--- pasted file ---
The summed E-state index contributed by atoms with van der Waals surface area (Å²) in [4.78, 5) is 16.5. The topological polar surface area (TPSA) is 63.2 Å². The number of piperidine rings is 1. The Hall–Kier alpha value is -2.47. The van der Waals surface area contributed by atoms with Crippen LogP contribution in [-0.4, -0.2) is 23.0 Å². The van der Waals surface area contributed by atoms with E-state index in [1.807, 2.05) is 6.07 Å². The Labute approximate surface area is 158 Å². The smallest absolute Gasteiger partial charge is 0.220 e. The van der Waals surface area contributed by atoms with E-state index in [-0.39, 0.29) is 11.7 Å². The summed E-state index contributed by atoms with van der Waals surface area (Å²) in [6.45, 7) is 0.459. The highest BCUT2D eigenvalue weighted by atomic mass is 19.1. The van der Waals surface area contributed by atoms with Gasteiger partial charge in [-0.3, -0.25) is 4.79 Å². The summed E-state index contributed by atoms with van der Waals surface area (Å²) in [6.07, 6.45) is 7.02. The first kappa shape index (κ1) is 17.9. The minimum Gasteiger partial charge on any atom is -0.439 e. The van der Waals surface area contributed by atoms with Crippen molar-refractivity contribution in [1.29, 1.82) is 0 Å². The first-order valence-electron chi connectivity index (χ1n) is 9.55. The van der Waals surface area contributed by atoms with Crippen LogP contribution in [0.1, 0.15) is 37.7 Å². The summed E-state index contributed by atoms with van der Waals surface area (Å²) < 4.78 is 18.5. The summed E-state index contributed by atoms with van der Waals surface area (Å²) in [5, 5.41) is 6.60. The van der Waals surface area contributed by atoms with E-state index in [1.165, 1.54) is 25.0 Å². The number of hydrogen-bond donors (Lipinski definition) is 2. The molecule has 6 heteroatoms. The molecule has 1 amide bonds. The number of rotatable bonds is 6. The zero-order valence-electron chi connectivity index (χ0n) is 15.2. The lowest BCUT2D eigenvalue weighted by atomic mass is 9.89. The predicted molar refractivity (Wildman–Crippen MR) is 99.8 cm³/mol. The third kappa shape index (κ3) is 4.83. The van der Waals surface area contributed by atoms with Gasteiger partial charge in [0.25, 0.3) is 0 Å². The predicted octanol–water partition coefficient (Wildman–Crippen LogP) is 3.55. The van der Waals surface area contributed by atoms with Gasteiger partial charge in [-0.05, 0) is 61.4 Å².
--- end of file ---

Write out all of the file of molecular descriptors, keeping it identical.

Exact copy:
The summed E-state index contributed by atoms with van der Waals surface area (Å²) in [4.78, 5) is 16.5. The topological polar surface area (TPSA) is 63.2 Å². The number of piperidine rings is 1. The Hall–Kier alpha value is -2.47. The van der Waals surface area contributed by atoms with Crippen LogP contribution in [-0.4, -0.2) is 23.0 Å². The van der Waals surface area contributed by atoms with E-state index in [1.807, 2.05) is 6.07 Å². The Labute approximate surface area is 158 Å². The smallest absolute Gasteiger partial charge is 0.220 e. The van der Waals surface area contributed by atoms with E-state index in [-0.39, 0.29) is 11.7 Å². The summed E-state index contributed by atoms with van der Waals surface area (Å²) in [6.45, 7) is 0.459. The highest BCUT2D eigenvalue weighted by atomic mass is 19.1. The van der Waals surface area contributed by atoms with Gasteiger partial charge in [-0.3, -0.25) is 4.79 Å². The summed E-state index contributed by atoms with van der Waals surface area (Å²) in [6.07, 6.45) is 7.02. The first kappa shape index (κ1) is 17.9. The minimum Gasteiger partial charge on any atom is -0.439 e. The van der Waals surface area contributed by atoms with Crippen molar-refractivity contribution in [1.29, 1.82) is 0 Å². The first-order valence-electron chi connectivity index (χ1n) is 9.55. The van der Waals surface area contributed by atoms with Crippen LogP contribution in [0.1, 0.15) is 37.7 Å². The summed E-state index contributed by atoms with van der Waals surface area (Å²) < 4.78 is 18.5. The summed E-state index contributed by atoms with van der Waals surface area (Å²) in [5, 5.41) is 6.60. The van der Waals surface area contributed by atoms with E-state index in [1.165, 1.54) is 25.0 Å². The number of hydrogen-bond donors (Lipinski definition) is 2. The molecule has 6 heteroatoms. The molecule has 1 amide bonds. The number of rotatable bonds is 6. The zero-order valence-electron chi connectivity index (χ0n) is 15.2. The lowest BCUT2D eigenvalue weighted by atomic mass is 9.89. The predicted molar refractivity (Wildman–Crippen MR) is 99.8 cm³/mol. The third kappa shape index (κ3) is 4.83. The van der Waals surface area contributed by atoms with Gasteiger partial charge in [0.25, 0.3) is 0 Å². The predicted octanol–water partition coefficient (Wildman–Crippen LogP) is 3.55. The van der Waals surface area contributed by atoms with Gasteiger partial charge in [-0.05, 0) is 61.4 Å².